MODEM MANNERS. Another important factor in reliability is the number of subscribers per modem. As a rule, an ISP shouldn't carry more than 10 users per modem in a moderate-usage area; in large cities with high usage, look for a lower 5:1 ratio. Consider, too, whether the ISP offers premium-service guarantees to small businesses. For example, in the fall, Santa Clara (Calif.)-based Netcom plans to offer, for an extra charge, a package that will guarantee a refund of the month's access charges if problems occur. The price hasn't been announced yet.

Perhaps the hardest call is assessing the ISP's stability. "There are companies out there that are so small and fragile, you can find yourself working with them and suddenly [they will] be out of business," says Seth Weisser, president of What Comes Around Goes Around, a 10-employee, New York City-based purveyor of vintage clothing that maintains a Web site through Earthlink. "If you want consistency in your business, you need a larger ISP to get a sense of security."

Large national ISPs offer another advantage: lots of POPs, or points-of-presence. These are remote telephone numbers that enable a user to dial into an ISP's network on the road without paying for a long-distance call. ISPs with the greatest number of POPs include AOL as well as national providers such as Netcom, UUNET Technologies, and MCI.

When it comes to modems, all ISPs handle at least 28.8 kbps modems, but only some support higher-speed ISDN lines (about 4.5 times faster) or the much faster T1 (about 51 times faster) and ultrafast T3 lines (about 155 times faster).

Speed has a price: It costs anywhere from $70 for a basic ISDN line up to $3,000 per month for a T3 line. But the extra expense may be worthwhile for companies that do a lot of business online or have multiple users who need to go online simultaneously.

Consider also whether the ISP offers all of the basic services your company needs. These can include E-mail; gopher (a text-only area of the Net used primarily for research); file transfer protocol, or FTP, which transfers data between computers and databases; and a newsgroup reader to allow for participation in electronic discussion groups.

"We needed our ISP to set us up with E-mail, Web servers, install routers for ISDN, and integrate everything," says Stephens in praise of Southwestern Bell's soup-to-nuts service. "I didn't want to have to coordinate that among five different vendors."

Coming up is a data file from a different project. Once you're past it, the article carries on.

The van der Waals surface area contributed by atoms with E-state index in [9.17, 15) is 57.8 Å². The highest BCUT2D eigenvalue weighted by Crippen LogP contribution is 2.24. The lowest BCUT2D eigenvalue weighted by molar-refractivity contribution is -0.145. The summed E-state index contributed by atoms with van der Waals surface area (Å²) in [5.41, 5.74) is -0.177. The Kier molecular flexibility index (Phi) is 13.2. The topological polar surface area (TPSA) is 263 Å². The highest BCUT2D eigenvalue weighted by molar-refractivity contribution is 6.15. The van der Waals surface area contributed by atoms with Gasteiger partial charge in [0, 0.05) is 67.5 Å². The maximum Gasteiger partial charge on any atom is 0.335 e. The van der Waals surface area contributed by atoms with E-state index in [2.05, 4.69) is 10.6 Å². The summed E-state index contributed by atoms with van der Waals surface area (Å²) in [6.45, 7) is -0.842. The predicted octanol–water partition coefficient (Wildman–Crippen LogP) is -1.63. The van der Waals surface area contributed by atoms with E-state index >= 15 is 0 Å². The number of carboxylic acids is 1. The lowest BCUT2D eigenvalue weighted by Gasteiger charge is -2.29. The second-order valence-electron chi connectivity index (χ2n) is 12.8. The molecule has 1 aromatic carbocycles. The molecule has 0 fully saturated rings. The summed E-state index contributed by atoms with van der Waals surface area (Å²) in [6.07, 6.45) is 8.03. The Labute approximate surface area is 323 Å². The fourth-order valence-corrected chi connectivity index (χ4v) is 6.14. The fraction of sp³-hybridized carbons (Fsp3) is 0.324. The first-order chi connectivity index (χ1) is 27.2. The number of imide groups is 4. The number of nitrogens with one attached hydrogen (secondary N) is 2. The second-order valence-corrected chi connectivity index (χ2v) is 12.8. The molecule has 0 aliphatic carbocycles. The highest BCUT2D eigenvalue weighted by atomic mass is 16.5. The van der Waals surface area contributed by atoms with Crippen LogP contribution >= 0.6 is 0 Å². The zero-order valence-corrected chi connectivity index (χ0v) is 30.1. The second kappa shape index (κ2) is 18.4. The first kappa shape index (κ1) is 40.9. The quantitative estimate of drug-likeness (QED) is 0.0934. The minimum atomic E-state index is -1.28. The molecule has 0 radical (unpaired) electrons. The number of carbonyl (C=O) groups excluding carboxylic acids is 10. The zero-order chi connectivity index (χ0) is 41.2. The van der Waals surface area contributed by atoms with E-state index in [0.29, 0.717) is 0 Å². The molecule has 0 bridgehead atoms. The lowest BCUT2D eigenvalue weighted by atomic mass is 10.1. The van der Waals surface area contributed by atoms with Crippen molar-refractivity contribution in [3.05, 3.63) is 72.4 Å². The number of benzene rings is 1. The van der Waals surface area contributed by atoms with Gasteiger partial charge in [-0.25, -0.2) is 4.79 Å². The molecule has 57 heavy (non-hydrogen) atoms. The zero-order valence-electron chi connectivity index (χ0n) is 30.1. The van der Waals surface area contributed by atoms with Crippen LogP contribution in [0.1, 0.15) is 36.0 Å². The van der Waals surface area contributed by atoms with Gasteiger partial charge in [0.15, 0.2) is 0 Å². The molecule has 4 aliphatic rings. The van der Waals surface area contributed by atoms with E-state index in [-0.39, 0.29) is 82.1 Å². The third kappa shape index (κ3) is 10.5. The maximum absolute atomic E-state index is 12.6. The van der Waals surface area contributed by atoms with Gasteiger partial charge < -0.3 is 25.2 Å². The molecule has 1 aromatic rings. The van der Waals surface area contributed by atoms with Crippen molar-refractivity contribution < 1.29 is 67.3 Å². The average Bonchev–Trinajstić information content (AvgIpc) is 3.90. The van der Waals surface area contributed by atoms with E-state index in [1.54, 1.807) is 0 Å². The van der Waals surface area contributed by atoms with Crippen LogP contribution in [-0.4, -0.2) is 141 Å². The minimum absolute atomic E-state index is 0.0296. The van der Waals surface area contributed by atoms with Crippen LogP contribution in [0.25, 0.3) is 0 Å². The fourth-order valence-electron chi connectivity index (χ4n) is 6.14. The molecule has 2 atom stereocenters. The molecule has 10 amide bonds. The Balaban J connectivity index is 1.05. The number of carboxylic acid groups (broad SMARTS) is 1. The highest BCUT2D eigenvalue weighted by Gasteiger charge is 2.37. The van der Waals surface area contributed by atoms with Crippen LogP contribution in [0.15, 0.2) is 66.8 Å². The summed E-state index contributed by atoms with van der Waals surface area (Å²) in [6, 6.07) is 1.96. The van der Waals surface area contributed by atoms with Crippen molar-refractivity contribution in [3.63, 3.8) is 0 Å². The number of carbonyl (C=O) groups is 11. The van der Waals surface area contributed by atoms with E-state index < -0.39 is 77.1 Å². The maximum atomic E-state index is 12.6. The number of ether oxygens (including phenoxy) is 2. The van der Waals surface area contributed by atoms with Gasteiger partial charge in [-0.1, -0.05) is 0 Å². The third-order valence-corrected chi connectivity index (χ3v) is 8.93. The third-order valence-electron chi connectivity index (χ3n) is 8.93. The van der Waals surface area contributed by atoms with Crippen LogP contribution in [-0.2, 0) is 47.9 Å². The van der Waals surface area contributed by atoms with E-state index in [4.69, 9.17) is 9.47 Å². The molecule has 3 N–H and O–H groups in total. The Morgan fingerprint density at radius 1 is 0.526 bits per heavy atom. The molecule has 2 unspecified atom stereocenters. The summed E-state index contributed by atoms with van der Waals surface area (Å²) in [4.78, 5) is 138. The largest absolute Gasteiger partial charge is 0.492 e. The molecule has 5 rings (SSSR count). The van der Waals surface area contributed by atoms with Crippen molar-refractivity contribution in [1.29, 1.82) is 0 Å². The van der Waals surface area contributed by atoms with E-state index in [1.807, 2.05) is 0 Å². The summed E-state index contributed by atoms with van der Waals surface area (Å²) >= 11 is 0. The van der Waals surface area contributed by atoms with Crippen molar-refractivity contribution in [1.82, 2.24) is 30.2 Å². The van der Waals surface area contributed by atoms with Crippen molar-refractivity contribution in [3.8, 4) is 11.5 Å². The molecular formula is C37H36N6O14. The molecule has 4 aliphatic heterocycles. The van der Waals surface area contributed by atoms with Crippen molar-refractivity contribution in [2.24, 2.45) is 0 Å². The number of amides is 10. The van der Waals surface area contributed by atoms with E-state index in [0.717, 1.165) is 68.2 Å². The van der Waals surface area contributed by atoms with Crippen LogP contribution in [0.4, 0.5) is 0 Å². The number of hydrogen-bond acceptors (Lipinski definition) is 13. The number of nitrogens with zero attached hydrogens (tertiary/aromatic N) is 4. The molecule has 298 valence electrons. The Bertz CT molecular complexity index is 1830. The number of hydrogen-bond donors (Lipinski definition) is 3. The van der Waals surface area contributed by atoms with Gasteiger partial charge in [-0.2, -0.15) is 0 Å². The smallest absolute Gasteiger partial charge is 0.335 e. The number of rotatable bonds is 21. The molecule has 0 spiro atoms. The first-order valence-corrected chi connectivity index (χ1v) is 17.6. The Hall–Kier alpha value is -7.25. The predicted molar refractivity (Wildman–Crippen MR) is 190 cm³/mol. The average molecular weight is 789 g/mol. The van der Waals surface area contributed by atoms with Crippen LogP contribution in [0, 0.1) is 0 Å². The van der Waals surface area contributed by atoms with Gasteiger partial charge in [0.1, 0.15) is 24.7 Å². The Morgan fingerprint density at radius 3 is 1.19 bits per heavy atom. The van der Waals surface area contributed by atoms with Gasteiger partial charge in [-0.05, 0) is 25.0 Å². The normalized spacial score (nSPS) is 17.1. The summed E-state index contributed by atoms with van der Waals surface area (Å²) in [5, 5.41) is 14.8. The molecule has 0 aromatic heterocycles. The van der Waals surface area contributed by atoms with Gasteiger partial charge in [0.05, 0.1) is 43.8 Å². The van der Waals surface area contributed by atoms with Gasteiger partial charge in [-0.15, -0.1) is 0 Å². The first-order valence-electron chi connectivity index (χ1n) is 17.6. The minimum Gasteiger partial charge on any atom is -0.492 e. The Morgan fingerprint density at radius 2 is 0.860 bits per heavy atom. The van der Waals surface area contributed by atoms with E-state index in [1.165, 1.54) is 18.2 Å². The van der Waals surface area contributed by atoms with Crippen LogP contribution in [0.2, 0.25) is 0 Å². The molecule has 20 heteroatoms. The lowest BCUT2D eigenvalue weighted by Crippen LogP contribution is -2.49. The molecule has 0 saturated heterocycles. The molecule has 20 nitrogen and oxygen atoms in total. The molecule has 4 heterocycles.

If you want to set up a Web site, the ISP may refer you to outside designers, provide you with Web-design software, or offer in-house services. Hosting services range from simply offering space for a Web page as part of the basic monthly charge--a mere 2 megabytes in the case of AOL and Earthlink--to acting as your company's Webmaster. That means the ISP will handle the maintenance and updating of your site and monitor your traffic.

Round-the-clock phone support is critical. "You need an ISP that is going to be supportive when you ask them the dumbest question in the world," says Paul Ruderman, Webmaster for What Comes Around Goes Around. "There are going to be be problems with the site, period."

When all other things are equal, consider price variations among ISPs, particularly on services such as Web-site hosting. Ken Hawk, president and CEO of a 35-person company called 1-800-Batteries in Reno, Nev., checked out six ISPs before settling on Netcom's small-business package: $70 a month for dial-up Internet access, Web-site hosting, and commercial domain-name registration, plus a setup fee of $50. Other deals include Earthlink's $189 small-business product called Network Website Inc., which includes Web-site setup, hosting, software for designing Web pages, and a 300-page how-to manual.

Finding the right ISP, much like finding the right office space or the right accountant, can take some serious comparison shopping. But it sure beats listening to busy signals.